- Plantation Tea (台地茶, or tai di cha in Chinese) 0 – 50 years old
- Arbor Tea / Yellow Mountain Tea (黄山茶, or huang shan cha in Chinese) 50 – 80 years old
- Old Arbor Tea (大树茶, or da shu cha in Chinese) 80 – 200 years old
- Ancient Tree Tea (古树茶, or gu shu cha in Chinese) 200 + years old
Plantation tea usually consists of small bushes growing in rows on terraces. Arbor tea can consist of larger bushes or small trees, and can either grow on terraces or in wild areas. Old arbor and ancient tea trees are wild trees of various sizes that can grow in various locations.
Because many people believe that older trees produce better teas, selling tree age is a very common marketing strategy in the world of Pu’er tea. I’ve seen different vendors market tea from 500, 800, and even 1200 year old tea trees. This is despite the fact that trees much older than 300 – 400 years old are becoming exceedingly rare, sometimes protected and prohibited from being picked, and produce less tea material due to their old age.
For my blog post today, I drank two different Pu’er teas from 2011. The first tea is called the Yiwu Sheng Bing (易武生饼 ), and was supposedly produced using material from 20 year old plantation tea bushes. The second tea is called Mu Shu Cha (母树茶 ), and was supposedly produced using material blended from 100 – 300 year old tea trees. I drank each tea with an hour break in between, and recorded what my thoughts were about the flavors, aromas, and sensations of these teas produced from tea trees of different ages.
While looking at the dry leaves of each tea, I noticed that the Yiwu Sheng Bing included mostly medium & large leaves, and had a high proportion of stems. The Mu Shu Cha included a blend of medium leaves, large leaves, buds, and had less stems. Here are images of the dry leaves of each tea:
After drinking these two teas I noticed that the tea produced from older trees was more complex, smooth, energizing, & vibrant in appearance. This is not to say that the tea made from plantation trees was bad, it just lacked some of the complexities and energizing qualities of the older tea. The plantation tea was still enjoyable while being more accessible than the old tree tea. I say it is more accessible because it was roughly 3x less expensive than the tea from 100 – 300 year old trees. A pot of the plantation tea that could be re-brewed roughly 6 – 8 times cost $0.88, while a similarly sized pot of the old tree tea cost $3.00.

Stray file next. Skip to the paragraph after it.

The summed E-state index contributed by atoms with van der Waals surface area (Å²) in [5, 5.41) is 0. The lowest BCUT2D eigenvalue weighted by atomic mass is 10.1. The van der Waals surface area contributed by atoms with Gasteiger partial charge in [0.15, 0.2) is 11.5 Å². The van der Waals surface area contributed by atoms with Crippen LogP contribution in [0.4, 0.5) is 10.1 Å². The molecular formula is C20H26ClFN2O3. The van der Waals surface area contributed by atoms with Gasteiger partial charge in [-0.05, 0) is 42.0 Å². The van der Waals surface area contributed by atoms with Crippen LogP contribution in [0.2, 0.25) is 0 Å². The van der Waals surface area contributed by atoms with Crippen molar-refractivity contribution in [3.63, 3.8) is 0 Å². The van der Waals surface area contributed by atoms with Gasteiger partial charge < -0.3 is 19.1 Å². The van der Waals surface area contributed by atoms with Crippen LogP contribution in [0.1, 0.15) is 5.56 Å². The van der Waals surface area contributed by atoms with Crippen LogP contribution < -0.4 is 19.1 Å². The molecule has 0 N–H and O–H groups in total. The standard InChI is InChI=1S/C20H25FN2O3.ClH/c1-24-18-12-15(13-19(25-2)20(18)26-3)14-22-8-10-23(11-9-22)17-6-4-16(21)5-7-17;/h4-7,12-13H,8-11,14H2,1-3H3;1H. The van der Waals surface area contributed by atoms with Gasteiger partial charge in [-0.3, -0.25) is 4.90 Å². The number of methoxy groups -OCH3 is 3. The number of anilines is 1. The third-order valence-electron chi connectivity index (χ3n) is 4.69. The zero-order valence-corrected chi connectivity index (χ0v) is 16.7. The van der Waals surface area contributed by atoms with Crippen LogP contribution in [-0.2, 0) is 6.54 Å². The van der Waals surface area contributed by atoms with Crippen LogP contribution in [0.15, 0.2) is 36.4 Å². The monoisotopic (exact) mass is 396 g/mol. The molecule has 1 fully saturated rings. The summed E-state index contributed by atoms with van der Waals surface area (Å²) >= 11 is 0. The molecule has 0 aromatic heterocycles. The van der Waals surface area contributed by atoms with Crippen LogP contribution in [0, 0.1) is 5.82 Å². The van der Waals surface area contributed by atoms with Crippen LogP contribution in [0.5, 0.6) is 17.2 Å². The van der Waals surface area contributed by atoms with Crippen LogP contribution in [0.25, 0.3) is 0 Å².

Thoughts on Buying Old Tree Tea
- Find a vendor you trust – Over time I’ve found certain vendors that I perceive as trustworthy in what information they communicate about a tea. I’ve seen vendors try to sell teas solely based off of their age. This kind of marketing makes me skeptical. I’ve also seen vendors list Pu’er cakes supposedly from 1200 year old trees at $80. Pricing that seems too good to be true also makes me skeptical.
- Price can be deceiving – I’ve found enjoyable teas that I’m aging at $20 / cake, & at $70 / cake. In each case it has depended on what I was looking for, and how I defined a ‘good’ tea. If we clarify what qualities we want from a good tea, through evaluation of different teas we can find ones that fit our definition of a good price to value trade-off.
- Samples are a low cost way to evaluate tea – If interested in buying old tree tea, it is good to find a vendor who will let you purchase small samples. This allows you to evaluate teas without the cost barrier of purchasing a whole cake or set of cakes. It also allows you to plan whether or not you want to make a strategic long term purchase that will give you a larger quantity of tea to enjoy throughout the future.
- Famous regions are more expensive – Certain Pu’er producing regions that have become famous often come in at a much higher price tag. This could mean spending more for the brand name of a region, rather than for objective qualities that make a given tea better than the tea from a less well known region. There are also higher numbers of counterfeit teas made to try to swindle uneducated tea buyers. Some times I’ve tried old tree teas that were cheaper because they came from lesser well known regions. However, these teas still had the enjoyable qualities of old tree tea.